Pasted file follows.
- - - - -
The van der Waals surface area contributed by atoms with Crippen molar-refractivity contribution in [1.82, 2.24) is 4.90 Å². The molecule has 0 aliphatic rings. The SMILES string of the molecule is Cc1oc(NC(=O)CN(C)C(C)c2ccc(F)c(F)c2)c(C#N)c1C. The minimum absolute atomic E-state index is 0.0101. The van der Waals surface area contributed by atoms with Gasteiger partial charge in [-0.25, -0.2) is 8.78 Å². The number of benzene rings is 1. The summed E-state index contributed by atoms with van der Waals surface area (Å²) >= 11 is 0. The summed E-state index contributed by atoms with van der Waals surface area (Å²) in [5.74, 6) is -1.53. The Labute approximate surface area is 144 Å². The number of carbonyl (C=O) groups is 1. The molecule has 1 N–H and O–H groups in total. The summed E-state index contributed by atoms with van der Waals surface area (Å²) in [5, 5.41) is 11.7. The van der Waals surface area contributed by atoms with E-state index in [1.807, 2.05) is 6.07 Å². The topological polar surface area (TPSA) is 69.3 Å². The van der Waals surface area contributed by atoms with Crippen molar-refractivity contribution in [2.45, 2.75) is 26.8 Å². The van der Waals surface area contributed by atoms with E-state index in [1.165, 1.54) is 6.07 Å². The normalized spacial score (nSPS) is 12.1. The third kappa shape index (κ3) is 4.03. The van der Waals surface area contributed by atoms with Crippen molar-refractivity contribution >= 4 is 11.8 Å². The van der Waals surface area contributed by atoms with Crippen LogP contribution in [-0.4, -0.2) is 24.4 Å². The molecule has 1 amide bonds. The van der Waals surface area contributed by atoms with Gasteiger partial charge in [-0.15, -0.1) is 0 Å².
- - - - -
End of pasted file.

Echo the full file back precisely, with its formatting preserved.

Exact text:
The van der Waals surface area contributed by atoms with Crippen molar-refractivity contribution in [1.82, 2.24) is 4.90 Å². The molecule has 0 aliphatic rings. The SMILES string of the molecule is Cc1oc(NC(=O)CN(C)C(C)c2ccc(F)c(F)c2)c(C#N)c1C. The minimum absolute atomic E-state index is 0.0101. The van der Waals surface area contributed by atoms with Gasteiger partial charge in [-0.25, -0.2) is 8.78 Å². The number of benzene rings is 1. The summed E-state index contributed by atoms with van der Waals surface area (Å²) >= 11 is 0. The summed E-state index contributed by atoms with van der Waals surface area (Å²) in [5.74, 6) is -1.53. The Labute approximate surface area is 144 Å². The number of carbonyl (C=O) groups is 1. The molecule has 1 N–H and O–H groups in total. The summed E-state index contributed by atoms with van der Waals surface area (Å²) in [5, 5.41) is 11.7. The van der Waals surface area contributed by atoms with E-state index in [1.807, 2.05) is 6.07 Å². The topological polar surface area (TPSA) is 69.3 Å². The van der Waals surface area contributed by atoms with Crippen molar-refractivity contribution in [2.45, 2.75) is 26.8 Å². The van der Waals surface area contributed by atoms with E-state index in [1.165, 1.54) is 6.07 Å². The normalized spacial score (nSPS) is 12.1. The third kappa shape index (κ3) is 4.03. The van der Waals surface area contributed by atoms with Crippen molar-refractivity contribution >= 4 is 11.8 Å². The van der Waals surface area contributed by atoms with Crippen LogP contribution in [-0.4, -0.2) is 24.4 Å². The molecule has 1 amide bonds. The van der Waals surface area contributed by atoms with Gasteiger partial charge in [-0.15, -0.1) is 0 Å².